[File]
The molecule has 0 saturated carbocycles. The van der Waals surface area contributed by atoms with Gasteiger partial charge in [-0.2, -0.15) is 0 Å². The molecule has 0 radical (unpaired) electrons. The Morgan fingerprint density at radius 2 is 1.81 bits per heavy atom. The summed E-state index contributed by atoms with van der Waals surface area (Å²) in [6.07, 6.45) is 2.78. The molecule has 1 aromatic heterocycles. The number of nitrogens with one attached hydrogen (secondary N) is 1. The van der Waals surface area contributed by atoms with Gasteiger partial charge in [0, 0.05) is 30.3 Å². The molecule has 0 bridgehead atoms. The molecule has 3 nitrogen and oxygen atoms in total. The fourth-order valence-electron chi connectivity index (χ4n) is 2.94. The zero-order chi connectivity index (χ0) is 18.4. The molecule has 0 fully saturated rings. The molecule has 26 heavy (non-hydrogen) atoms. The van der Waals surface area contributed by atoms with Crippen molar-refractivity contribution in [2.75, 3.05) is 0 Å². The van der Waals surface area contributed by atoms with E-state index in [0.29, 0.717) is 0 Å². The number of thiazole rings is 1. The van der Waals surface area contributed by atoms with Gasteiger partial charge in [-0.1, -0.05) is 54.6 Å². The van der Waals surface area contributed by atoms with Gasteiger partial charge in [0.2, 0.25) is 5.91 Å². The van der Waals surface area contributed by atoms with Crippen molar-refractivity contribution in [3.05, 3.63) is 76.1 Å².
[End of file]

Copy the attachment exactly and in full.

The molecule has 0 saturated carbocycles. The van der Waals surface area contributed by atoms with Gasteiger partial charge in [-0.2, -0.15) is 0 Å². The molecule has 0 radical (unpaired) electrons. The Morgan fingerprint density at radius 2 is 1.81 bits per heavy atom. The summed E-state index contributed by atoms with van der Waals surface area (Å²) in [6.07, 6.45) is 2.78. The molecule has 1 aromatic heterocycles. The number of nitrogens with one attached hydrogen (secondary N) is 1. The van der Waals surface area contributed by atoms with Gasteiger partial charge in [0, 0.05) is 30.3 Å². The molecule has 0 bridgehead atoms. The molecule has 3 nitrogen and oxygen atoms in total. The fourth-order valence-electron chi connectivity index (χ4n) is 2.94. The zero-order chi connectivity index (χ0) is 18.4. The molecule has 0 fully saturated rings. The molecule has 26 heavy (non-hydrogen) atoms. The van der Waals surface area contributed by atoms with Crippen molar-refractivity contribution in [2.75, 3.05) is 0 Å². The van der Waals surface area contributed by atoms with E-state index in [0.29, 0.717) is 0 Å². The number of thiazole rings is 1. The van der Waals surface area contributed by atoms with Gasteiger partial charge in [-0.1, -0.05) is 54.6 Å². The van der Waals surface area contributed by atoms with Gasteiger partial charge in [0.2, 0.25) is 5.91 Å². The van der Waals surface area contributed by atoms with Crippen molar-refractivity contribution in [3.05, 3.63) is 76.1 Å².